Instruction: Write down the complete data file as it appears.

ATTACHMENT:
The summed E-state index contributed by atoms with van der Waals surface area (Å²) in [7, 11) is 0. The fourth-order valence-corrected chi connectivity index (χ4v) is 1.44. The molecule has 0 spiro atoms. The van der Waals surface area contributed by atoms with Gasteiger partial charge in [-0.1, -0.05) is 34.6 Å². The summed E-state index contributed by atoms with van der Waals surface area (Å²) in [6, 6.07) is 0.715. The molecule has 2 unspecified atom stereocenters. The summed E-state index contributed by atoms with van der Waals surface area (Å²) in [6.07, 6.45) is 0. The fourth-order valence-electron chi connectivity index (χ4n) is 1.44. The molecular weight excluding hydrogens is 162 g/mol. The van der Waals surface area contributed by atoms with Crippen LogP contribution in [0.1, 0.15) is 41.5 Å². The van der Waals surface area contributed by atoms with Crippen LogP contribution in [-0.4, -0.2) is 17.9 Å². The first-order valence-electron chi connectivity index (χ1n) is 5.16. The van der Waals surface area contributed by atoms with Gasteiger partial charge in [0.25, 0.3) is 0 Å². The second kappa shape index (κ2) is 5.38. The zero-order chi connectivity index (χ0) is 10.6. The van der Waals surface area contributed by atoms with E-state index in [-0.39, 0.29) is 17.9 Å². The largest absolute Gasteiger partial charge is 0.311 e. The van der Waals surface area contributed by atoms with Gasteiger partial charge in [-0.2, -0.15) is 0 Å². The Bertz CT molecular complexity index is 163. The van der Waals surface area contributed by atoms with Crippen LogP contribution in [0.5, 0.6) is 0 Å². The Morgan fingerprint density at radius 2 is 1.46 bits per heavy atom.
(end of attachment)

The summed E-state index contributed by atoms with van der Waals surface area (Å²) in [7, 11) is 0. The fourth-order valence-corrected chi connectivity index (χ4v) is 1.44. The molecule has 0 spiro atoms. The van der Waals surface area contributed by atoms with Gasteiger partial charge in [-0.1, -0.05) is 34.6 Å². The summed E-state index contributed by atoms with van der Waals surface area (Å²) in [6, 6.07) is 0.715. The molecule has 2 unspecified atom stereocenters. The summed E-state index contributed by atoms with van der Waals surface area (Å²) in [6.07, 6.45) is 0. The fourth-order valence-electron chi connectivity index (χ4n) is 1.44. The molecular weight excluding hydrogens is 162 g/mol. The van der Waals surface area contributed by atoms with Crippen LogP contribution in [0.1, 0.15) is 41.5 Å². The van der Waals surface area contributed by atoms with Crippen LogP contribution in [-0.4, -0.2) is 17.9 Å². The first-order valence-electron chi connectivity index (χ1n) is 5.16. The van der Waals surface area contributed by atoms with Gasteiger partial charge in [0.25, 0.3) is 0 Å². The second kappa shape index (κ2) is 5.38. The zero-order chi connectivity index (χ0) is 10.6. The van der Waals surface area contributed by atoms with E-state index in [-0.39, 0.29) is 17.9 Å². The largest absolute Gasteiger partial charge is 0.311 e. The van der Waals surface area contributed by atoms with Gasteiger partial charge in [-0.2, -0.15) is 0 Å². The Bertz CT molecular complexity index is 163. The van der Waals surface area contributed by atoms with Crippen LogP contribution in [0.5, 0.6) is 0 Å². The Morgan fingerprint density at radius 2 is 1.46 bits per heavy atom.